In beta 1, currently there is no way to define this in info.plist. Solution is to add it manually:

kross50 commented Jun 10, 2015

Found the answer:

http://stackoverflow.com/questions/30739473/ios9-nsurlsession-nsurlconnection-http-load-failed
//
In iOS9, ATS enforces best practices during network calls, including the use of HTTPS.

From Apple documentation:

ATS prevents accidental disclosure, provides secure default behavior, and is easy to adopt. You should adopt ATS as soon as possible, regardless of whether you’re creating a new app or updating an existing one. If you’re developing a new app, you should use HTTPS exclusively. If you have an existing app, you should use HTTPS as much as you can right now, and create a plan for migrating the rest of your app as soon as possible.

In beta 1, currently there is no way to define this in info.plist. Solution is to add it manually:

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macecchi Jun 14, 2015

I was able to reproduce the problem. Using @kross50's solution I was able to fix it. I just added an exception in my info.plist with the domain I was using and it worked normally.

<key>NSAppTransportSecurity</key>
<dict>
  <key>NSExceptionDomains</key>
  <dict>
    <key>yourserver.com</key>
    <dict>
      <!--Include to allow subdomains-->
      <key>NSIncludesSubdomains</key>
      <true/>
      <!--Include to allow HTTP requests-->
      <key>NSTemporaryExceptionAllowsInsecureHTTPLoads</key>
      <true/>
      <!--Include to specify minimum TLS version-->
      <key>NSTemporaryExceptionMinimumTLSVersion</key>
      <string>TLSv1.1</string>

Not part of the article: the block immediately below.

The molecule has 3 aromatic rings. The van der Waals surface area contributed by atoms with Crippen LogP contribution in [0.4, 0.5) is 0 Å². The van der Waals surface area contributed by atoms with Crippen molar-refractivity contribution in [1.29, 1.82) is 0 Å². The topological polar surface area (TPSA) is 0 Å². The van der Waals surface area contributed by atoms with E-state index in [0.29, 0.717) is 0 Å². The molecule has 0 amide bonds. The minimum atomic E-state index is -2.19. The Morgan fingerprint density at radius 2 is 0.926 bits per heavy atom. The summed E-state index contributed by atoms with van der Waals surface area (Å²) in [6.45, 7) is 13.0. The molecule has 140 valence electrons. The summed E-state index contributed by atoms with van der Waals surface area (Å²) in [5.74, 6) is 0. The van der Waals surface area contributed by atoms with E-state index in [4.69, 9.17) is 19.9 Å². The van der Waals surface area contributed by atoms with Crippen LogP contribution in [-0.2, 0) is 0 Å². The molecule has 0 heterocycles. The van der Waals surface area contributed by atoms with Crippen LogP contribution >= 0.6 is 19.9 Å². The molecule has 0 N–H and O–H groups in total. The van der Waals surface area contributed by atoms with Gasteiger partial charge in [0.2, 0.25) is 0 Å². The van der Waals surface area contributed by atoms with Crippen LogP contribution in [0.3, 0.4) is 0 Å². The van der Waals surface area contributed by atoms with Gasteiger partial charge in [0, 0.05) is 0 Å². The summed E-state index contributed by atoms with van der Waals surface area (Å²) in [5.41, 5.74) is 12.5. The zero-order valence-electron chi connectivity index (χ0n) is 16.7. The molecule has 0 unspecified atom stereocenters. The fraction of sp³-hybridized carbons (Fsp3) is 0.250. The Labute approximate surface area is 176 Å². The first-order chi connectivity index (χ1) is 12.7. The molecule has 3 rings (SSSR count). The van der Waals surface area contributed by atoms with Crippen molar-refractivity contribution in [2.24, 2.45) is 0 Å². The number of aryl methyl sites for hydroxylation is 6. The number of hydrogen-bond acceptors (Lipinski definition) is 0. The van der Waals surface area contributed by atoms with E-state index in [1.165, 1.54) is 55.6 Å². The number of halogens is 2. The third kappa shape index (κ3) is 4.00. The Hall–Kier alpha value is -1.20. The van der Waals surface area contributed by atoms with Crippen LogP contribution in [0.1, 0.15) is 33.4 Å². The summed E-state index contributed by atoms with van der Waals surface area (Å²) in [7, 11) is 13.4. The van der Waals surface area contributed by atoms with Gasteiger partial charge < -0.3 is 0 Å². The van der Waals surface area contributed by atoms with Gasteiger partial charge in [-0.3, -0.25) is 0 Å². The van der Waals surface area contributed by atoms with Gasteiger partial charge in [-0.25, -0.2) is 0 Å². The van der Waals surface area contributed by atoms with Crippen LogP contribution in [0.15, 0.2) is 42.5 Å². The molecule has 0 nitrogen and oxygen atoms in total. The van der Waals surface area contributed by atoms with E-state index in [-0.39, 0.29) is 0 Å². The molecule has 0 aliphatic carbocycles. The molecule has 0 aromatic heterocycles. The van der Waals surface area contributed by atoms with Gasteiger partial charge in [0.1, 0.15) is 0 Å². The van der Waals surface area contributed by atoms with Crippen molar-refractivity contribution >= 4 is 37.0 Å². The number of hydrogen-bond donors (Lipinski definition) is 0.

</dict>
  </dict>
</dict>

So, it's not a bug, just new iOS default behaviour. A better error message would've been great though, but... first beta.

(By the way, thanks a lot for posting the answer you found, @kross50!)

macecchi commented Jun 14, 2015

I was able to reproduce the problem. Using @kross50's solution I was able to fix it. I just added an exception in my info.plist with the domain I was using and it worked normally.

<key>NSAppTransportSecurity</key>
<dict>
  <key>NSExceptionDomains</key>
  <dict>
    <key>yourserver.com</key>
    <dict>
      <!--Include to allow subdomains-->
      <key>NSIncludesSubdomains</key>
      <true/>
      <!--Include to allow HTTP requests-->
      <key>NSTemporaryExceptionAllowsInsecureHTTPLoads</key>
      <true/>
      <!--Include to specify minimum TLS version-->
      <key>NSTemporaryExceptionMinimumTLSVersion</key>
      <string>TLSv1.1</string>
    </dict>
  </dict>
</dict>

So, it's not a bug, just new iOS default behaviour. A better error message would've been great though, but... first beta.

(By the way, thanks a lot for posting the answer you found, @kross50!)

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kross50 Jun 14, 2015